Home » News » iOS 11: toggling wifi and Bluetooth in Control Centre doesn’t actually turn them off
iOS 11, wifi, Bluetooth, Control, Centre

iOS 11: toggling wifi and Bluetooth in Control Centre doesn’t actually turn them off

The new, redesigned Control Centre in iOS 11, which appears to allow users to toggle various settings such as turning wifi and Bluetooth off, doesn’t actually turn them completely off.

Control Centre has a plethora of quick toggles, designed to allow users to quickly change a few key settings including activating the flashlight, turning off screen rotation and controlling the display’s brightness.

But two of the most used toggles, the ones for “turning off” wifi and Bluetooth, do not actually switch them off as a user might expect.

On iOS 11, pressing the wifi toggle immediately disconnects the iPhone or iPad from any wifi networks, but leaves the wireless radio available for use by location services, scanning for the names of nearby wifi access points. The Bluetooth toggle operates in a similar fashion. The reason, according to Apple’s documentation, is that both wireless systems are used for Apple’s file transfer and streaming systems AirDrop and AirPlay, using an Apple Pencil or Apple Watch, and for various other features including Handoff and Instant Hotspot.

To actually turn off Bluetooth and wifi users will need to head into the Settings app and manually turn them off, which deactivates them until 5am the next morning, or use Airplane mode.

Apple says that by toggling wifi in Control Centre, the iPhone or iPad will not connect to any wifi networks until a user travels to a new location, they restart their device or the time ticks past 5am. Bluetooth, likewise, will not connect to any other devices until 5am the next morning or your restart your device.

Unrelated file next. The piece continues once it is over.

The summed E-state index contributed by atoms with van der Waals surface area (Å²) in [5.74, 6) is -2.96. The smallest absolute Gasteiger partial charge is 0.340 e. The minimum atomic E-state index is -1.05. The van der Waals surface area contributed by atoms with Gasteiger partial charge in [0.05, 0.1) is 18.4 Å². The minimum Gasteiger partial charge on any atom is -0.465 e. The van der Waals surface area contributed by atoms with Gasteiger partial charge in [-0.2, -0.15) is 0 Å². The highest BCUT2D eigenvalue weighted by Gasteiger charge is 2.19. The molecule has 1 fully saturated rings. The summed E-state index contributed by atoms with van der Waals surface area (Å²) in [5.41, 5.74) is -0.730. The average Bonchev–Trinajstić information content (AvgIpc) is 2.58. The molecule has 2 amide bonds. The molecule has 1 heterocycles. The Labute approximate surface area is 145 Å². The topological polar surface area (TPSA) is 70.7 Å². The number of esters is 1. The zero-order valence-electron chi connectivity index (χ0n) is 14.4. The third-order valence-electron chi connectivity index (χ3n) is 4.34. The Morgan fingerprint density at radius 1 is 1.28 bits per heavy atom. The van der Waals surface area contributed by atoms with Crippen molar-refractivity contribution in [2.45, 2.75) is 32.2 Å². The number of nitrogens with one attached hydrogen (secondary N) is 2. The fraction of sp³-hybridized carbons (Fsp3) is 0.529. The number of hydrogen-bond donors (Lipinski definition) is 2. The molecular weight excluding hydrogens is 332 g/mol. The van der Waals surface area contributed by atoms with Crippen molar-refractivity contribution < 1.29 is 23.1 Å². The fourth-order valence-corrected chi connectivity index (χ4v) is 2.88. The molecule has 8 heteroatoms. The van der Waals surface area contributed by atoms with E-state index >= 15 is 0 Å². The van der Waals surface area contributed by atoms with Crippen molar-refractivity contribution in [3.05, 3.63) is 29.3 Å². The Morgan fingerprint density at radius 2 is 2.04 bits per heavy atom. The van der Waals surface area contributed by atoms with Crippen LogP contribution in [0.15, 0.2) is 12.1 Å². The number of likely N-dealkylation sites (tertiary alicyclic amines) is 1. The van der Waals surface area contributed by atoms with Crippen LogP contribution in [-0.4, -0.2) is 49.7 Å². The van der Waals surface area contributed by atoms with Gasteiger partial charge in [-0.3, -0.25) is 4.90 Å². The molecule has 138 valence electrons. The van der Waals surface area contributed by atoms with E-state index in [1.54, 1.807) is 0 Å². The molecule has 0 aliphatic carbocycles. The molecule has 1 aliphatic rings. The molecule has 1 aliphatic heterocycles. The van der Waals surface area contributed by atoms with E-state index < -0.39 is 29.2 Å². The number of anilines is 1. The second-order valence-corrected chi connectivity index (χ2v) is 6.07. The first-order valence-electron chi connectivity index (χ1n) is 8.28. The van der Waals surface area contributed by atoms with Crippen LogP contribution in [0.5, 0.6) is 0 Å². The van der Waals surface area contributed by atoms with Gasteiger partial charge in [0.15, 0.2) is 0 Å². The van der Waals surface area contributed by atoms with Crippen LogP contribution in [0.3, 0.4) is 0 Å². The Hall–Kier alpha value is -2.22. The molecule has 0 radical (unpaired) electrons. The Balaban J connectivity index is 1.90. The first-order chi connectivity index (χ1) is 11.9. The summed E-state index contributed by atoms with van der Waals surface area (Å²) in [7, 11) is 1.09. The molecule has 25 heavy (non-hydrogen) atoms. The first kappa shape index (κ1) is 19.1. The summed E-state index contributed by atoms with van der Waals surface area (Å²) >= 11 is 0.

But security researchers warn that having either wifi or Bluetooth active when not in use puts users at risk of attack, calling the change “stupid” and “not clear for the user”. Only recently researchers demonstrated that, due to a weakness in the implementation of Bluetooth in some smartphones and tablets, hackers could wirelessly hijack a device without the user having to accept a connection or download anything.

A similar thing happens in Android smartphones, which use wifi as part of their location services. Switching wifi off prevents it from connecting to wifi access points, but allows it to continue periodically scanning for access point names to help pinpoint its location.

In many smartphones, such as Samsung’s Galaxy S8 or Google’s Pixel, use of wifi and Bluetooth for location services can be altered in settings, and its use is generally explained within the wifi and bluetooth settings.

Leaving wifi and Bluetooth on all the time can also affect mobile phone signal and be a cause of battery drain, although more advanced systems are designed to mitigate serious impact on battery life by using them sparingly and in low-power modes. Together they help get a location lock much faster than the GPS chip alone and in doing so can reduce the power consumption of location services.